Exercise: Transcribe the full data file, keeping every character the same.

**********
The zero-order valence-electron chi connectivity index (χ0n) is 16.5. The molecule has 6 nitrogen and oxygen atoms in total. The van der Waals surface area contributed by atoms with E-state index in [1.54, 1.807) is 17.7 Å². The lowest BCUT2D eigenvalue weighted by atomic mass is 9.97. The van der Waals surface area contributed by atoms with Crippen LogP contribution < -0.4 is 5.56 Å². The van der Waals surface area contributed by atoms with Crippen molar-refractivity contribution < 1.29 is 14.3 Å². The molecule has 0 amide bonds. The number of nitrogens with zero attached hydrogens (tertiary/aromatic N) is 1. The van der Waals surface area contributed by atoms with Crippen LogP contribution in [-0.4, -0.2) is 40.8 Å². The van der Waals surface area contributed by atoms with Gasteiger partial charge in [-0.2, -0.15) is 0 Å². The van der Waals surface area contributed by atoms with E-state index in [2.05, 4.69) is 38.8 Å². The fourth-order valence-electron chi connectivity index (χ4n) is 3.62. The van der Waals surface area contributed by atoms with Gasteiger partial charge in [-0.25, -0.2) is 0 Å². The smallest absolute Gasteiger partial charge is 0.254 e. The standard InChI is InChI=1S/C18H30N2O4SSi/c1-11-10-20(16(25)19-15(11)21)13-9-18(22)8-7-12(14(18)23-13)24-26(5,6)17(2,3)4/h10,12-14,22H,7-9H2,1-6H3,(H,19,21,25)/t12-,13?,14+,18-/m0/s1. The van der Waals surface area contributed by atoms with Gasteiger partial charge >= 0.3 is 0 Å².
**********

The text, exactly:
The zero-order valence-electron chi connectivity index (χ0n) is 16.5. The molecule has 6 nitrogen and oxygen atoms in total. The van der Waals surface area contributed by atoms with E-state index in [1.54, 1.807) is 17.7 Å². The lowest BCUT2D eigenvalue weighted by atomic mass is 9.97. The van der Waals surface area contributed by atoms with Crippen LogP contribution < -0.4 is 5.56 Å². The van der Waals surface area contributed by atoms with Crippen molar-refractivity contribution < 1.29 is 14.3 Å². The molecule has 0 amide bonds. The number of nitrogens with zero attached hydrogens (tertiary/aromatic N) is 1. The van der Waals surface area contributed by atoms with Crippen LogP contribution in [-0.4, -0.2) is 40.8 Å². The van der Waals surface area contributed by atoms with Gasteiger partial charge in [-0.2, -0.15) is 0 Å². The van der Waals surface area contributed by atoms with E-state index in [2.05, 4.69) is 38.8 Å². The fourth-order valence-electron chi connectivity index (χ4n) is 3.62. The van der Waals surface area contributed by atoms with Gasteiger partial charge in [-0.25, -0.2) is 0 Å². The smallest absolute Gasteiger partial charge is 0.254 e. The standard InChI is InChI=1S/C18H30N2O4SSi/c1-11-10-20(16(25)19-15(11)21)13-9-18(22)8-7-12(14(18)23-13)24-26(5,6)17(2,3)4/h10,12-14,22H,7-9H2,1-6H3,(H,19,21,25)/t12-,13?,14+,18-/m0/s1. The van der Waals surface area contributed by atoms with Gasteiger partial charge >= 0.3 is 0 Å².